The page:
Hello there! My name is Jameson and 10 years ago I was on the DEFINITIVE Aussie kids game show, It's Academic.
So how did I end up here? Well, grab some Dunkaroos, take a seat, and let me break it down for you.
After someone applied our school for the show, we had an assembly where we were all told that there would be a general knowledge test.
The test determined the top 15 students who were to make up the five teams of three for the show. I was selected as captain of my team. After this came a LOT of studying, watching countless episodes of the show, and mock tests - all this in an effort to help us cope under the pressure of the show.
Five months later, our school's time had come.
As the studio was being prepared, the students who sat in the crowd were slowly ushered in.
Most had signs with their schools names written in glitter and bubble writing. This was as ‘00s as it got! It was at this point that my nerves started to kick in. I was sitting there, sweating bullets as the makeup person was applying foundation to my pre-pubescent face.
I remember feeling overwhelmed as we were led into the studio and up to the podiums. A hush fell over the audience. Eminem put it best, "His palms are sweaty, knees weak, arms are heavy".
The host, Simon Reeve, came over and introduced himself.
As the theme music began to blare, Simon was given his cue. I sat there fixated on him, stunned, like a deer in headlights. Or more appropriately, a kid who was only just realising he was about to be on national TV.
As the applause light flashed across the studio there was an uproar of cheers from the crowd.
As Simon began introducing our team, my body went into survival mode.
On our first question a teammate got the answer wrong and, well, my response was less than measured.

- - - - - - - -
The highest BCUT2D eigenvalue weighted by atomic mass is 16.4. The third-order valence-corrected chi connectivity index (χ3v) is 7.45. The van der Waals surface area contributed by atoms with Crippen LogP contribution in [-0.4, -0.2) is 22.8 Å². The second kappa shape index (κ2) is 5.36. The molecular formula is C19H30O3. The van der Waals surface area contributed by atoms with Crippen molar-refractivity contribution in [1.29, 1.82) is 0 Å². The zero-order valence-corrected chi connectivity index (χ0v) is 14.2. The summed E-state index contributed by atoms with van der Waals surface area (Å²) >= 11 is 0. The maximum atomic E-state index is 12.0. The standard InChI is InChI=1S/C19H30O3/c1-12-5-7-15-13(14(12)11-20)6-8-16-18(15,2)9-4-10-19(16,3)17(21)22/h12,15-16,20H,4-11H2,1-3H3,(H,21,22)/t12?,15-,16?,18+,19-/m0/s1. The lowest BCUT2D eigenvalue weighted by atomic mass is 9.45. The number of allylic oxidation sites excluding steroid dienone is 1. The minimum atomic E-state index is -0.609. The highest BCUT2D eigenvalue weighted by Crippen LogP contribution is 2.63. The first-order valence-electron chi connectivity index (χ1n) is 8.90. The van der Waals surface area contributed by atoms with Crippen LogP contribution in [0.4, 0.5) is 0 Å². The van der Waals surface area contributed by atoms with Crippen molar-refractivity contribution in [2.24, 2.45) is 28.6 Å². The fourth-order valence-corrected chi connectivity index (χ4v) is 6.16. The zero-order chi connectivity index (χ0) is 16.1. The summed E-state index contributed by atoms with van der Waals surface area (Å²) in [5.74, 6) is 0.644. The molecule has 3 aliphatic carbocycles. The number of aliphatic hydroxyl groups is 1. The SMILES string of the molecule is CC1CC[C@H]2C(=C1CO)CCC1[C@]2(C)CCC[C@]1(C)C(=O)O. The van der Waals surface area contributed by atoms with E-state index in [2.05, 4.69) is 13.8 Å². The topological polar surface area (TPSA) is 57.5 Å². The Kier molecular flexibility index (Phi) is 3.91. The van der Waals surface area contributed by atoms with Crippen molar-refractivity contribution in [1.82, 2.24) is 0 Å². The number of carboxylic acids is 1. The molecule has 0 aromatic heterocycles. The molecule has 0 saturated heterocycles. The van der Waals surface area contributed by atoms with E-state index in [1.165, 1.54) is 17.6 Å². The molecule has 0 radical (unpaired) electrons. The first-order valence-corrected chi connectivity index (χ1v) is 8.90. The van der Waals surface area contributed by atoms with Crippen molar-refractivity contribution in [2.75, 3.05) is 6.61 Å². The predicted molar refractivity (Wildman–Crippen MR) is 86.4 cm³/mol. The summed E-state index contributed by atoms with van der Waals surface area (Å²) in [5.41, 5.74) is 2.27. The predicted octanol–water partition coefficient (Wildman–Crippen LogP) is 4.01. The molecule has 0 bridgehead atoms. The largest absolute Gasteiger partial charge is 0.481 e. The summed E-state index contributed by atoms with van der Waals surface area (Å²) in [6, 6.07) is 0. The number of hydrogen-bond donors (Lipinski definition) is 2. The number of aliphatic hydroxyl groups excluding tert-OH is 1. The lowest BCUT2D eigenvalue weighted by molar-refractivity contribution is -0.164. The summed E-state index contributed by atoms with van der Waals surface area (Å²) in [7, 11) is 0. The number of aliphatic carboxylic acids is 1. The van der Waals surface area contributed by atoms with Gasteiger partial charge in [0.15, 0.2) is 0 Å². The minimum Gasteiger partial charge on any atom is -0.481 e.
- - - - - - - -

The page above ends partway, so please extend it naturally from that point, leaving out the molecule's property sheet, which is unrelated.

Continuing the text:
Before Simon uttered the last syllable on the next question, I jumped in to answer.
I was starting to get cocky.
During the ad break, I sat there in fear, thinking of how much we were losing by. My teammates didn’t say anything. We were under pressure and I was starting to act impulsively and recklessly, but I didn’t know it… yet.
The next round opened with this seemingly simple question.
Without skipping a beat... I jumped in, which led to this:
Have you ever wanted to see what instant regret looks like?
For the rest of the round I sat there in silence.
Finally, after what felt like years, the final round was underway.
As if it were a reflex, I jumped on the buzzer.
"Metric" I said confidently... WROOOOOONNNGGGG!
At the end of the show, these were the final scores:
And undoubtedly, Simon Reeve directed this at me*.
The actual episode didn't air for another four months and by that time I had tried to put the loss out of my mind.
All the memories of my abysmal performance, sassy glances, and horrible misspelling seemed like a distant memory.
Not ready to relive it all again, my family and I sat down to watch the show.
When I arrived to school the next day, our prizes were awaiting us.
We recieved Sea-Monkeys, some board games, and a t-shirt. As it would turn out this merely softened the blow of what was about to happen.
At lunchtime I saw people laughing to themselves. As the day went on, I realised what they were laughing at. Everyone in the school had watched the episode last night. One kid came up to me and said, "How stupid can you be?".